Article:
Physics, the branch of science that deals with the nature and properties of matter and energy, spans a wide variety of fields, including astronomy, astrophysics, geophysics, weather and climate, biophysics, material science, and many more. Physics was probably the first branch of science to use computers in a significant way. Today, both computational and experimental physics of every type rely completely on computers and their ability to handle massive amounts of complex data.
HDF is the option of choice in many branches of physics because it offers so many different capabilities needed to manage physics data. It can effectively handle data of virtually any size, as exemplified by the trillion particle plasma physics simulation, which needed to store HDF5 files of 40 terabytes or more, and had to be able to sustainably write data at rates exceeding 50 gigabytes per second.
Size and I/O speed are critical, but physics computations and experiments often require very complex datatypes as well. Livermore Labs’ Silo Library supports many physics applications at the lab, and includes the ability to describe, store, and efficiently access a veritable zoo of structures and datatypes. Silo supports grid lists (point) meshes, structured meshes, unstructured polyhedral meshes, AMR meshes, and many other structures. It includes datatypes such as tensors and vectors, and user-defined compound structures. It stores complex metadata such as coordinate systems, and makes heavy use of HDF5’s grouping structure to show relationships among all of these components.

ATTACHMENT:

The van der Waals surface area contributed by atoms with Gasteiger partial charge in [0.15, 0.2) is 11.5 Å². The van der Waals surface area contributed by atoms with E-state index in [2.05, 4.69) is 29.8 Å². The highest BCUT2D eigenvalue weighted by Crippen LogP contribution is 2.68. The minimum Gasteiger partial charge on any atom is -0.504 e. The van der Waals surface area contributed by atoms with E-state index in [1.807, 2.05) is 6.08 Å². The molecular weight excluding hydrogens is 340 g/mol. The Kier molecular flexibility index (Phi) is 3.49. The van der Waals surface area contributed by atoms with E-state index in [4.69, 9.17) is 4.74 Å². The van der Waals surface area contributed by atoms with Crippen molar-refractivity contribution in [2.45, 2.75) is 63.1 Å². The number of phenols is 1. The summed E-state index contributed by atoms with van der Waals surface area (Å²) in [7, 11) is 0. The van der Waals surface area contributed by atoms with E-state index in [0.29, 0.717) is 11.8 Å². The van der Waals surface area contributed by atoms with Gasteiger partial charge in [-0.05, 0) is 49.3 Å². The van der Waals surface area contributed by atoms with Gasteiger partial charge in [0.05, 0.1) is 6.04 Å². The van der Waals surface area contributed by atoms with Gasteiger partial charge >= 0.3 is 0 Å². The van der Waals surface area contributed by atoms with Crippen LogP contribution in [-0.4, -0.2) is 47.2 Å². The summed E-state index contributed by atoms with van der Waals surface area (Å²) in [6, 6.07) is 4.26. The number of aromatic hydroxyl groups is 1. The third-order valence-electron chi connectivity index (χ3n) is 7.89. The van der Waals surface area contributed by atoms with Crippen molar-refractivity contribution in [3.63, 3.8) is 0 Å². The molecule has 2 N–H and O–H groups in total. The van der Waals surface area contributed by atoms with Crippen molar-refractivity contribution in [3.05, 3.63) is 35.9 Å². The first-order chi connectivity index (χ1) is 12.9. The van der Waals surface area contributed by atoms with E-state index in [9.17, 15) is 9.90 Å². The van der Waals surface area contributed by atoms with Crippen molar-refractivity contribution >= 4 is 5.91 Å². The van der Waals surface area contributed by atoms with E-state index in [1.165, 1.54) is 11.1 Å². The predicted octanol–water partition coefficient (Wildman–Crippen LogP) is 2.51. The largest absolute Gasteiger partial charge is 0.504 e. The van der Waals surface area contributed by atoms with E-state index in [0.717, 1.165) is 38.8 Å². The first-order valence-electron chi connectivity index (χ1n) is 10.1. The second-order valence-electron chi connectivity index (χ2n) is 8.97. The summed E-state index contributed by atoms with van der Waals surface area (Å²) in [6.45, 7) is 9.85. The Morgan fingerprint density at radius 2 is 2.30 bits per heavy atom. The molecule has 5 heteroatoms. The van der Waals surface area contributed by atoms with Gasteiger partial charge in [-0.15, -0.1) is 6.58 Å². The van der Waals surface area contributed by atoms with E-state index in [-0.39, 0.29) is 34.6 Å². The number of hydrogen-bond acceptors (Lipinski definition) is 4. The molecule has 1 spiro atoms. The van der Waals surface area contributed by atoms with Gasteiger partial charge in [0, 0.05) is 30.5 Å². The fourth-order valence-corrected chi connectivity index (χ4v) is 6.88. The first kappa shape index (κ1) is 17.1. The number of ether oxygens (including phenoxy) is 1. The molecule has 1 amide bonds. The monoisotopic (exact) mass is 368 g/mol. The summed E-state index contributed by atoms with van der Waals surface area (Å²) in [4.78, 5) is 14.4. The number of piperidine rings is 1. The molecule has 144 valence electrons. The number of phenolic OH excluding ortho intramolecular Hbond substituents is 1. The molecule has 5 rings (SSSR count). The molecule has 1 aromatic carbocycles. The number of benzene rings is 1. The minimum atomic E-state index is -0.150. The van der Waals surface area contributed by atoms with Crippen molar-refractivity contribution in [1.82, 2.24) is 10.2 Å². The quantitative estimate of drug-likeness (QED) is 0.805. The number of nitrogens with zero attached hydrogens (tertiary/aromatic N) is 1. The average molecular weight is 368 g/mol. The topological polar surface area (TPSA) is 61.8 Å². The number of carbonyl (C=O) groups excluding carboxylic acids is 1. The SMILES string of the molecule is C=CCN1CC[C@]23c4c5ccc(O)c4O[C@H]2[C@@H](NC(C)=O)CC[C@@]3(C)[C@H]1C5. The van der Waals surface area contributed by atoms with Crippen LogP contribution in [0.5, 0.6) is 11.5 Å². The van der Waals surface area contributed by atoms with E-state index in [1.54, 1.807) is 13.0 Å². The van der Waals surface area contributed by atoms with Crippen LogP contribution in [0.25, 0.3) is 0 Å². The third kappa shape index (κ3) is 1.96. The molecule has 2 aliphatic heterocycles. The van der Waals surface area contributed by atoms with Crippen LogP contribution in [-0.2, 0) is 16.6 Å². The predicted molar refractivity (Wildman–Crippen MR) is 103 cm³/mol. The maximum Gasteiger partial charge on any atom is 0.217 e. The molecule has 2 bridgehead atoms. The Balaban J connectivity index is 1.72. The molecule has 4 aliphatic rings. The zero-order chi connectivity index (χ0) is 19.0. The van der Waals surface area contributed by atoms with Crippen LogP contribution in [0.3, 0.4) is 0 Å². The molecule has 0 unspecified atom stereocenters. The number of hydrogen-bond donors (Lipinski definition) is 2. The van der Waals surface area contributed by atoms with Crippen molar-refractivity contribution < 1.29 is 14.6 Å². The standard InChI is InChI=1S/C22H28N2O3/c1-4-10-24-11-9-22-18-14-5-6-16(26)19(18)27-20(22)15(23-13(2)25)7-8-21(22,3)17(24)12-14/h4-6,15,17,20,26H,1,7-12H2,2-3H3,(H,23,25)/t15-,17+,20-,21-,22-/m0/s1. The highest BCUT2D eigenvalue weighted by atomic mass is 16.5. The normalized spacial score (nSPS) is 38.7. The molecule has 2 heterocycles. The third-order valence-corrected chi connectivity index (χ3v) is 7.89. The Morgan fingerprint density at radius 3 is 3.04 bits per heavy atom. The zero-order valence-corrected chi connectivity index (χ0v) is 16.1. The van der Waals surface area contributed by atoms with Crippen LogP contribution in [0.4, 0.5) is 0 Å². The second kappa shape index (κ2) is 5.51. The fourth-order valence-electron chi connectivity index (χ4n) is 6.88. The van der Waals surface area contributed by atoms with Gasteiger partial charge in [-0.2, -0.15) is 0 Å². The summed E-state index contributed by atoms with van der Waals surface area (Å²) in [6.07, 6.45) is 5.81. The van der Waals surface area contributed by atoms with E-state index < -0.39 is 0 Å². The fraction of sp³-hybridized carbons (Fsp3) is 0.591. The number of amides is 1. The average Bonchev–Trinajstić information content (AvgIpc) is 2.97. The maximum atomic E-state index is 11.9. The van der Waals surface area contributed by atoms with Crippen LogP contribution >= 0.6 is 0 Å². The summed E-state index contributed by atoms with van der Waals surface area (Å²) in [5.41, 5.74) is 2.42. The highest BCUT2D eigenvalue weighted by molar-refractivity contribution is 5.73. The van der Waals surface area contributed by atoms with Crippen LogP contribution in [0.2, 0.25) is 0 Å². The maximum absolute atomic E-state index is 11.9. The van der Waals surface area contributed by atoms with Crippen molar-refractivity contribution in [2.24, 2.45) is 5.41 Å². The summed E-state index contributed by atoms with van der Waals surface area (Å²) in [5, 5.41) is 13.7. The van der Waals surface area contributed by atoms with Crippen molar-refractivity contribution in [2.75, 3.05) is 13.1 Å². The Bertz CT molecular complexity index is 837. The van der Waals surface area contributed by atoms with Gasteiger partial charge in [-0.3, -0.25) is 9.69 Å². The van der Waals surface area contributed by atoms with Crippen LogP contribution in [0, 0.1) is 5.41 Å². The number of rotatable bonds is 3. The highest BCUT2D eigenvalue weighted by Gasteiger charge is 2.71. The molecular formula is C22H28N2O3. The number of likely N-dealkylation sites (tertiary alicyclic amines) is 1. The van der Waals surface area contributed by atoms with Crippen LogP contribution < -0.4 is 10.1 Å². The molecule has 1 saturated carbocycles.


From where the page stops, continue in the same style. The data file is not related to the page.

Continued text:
Experimental and observational physics applications often have different needs in terms of volume, velocity, and complexity. Synchrotrons collect data from an array of distributed instruments at very high speeds, and need to provide immediate access to that data in a coherent way, so that scientists can steer their experiments in real time. HDF5 provides an innovative storage structure called virtual data sets that makes the distributed data sources appear as one coherent array. It provides middleware that makes it possible to view the data in real time, and it provides special data compression options that make it possible to keep up with the data rates of modern instruments. It is no surprise HDF5 has been the option of choice for much of the synchrotron community for more than 20 years.
Not everything that happens in experimental and computational physics is big and fast. A great deal of science happens on small laptops, working with tiny subsets of huge data sets, writing code in any of a number of languages, and using any of a wide variety of analysis and visualization tools. Again HDF5 answers the call by being portable across almost all operating systems; by providing language interfaces in C, FORTRAN, Java, Python, R, and others; and by being supported by many third-party packages, such as MATLAB, Mathematica, LabVIEW, and others.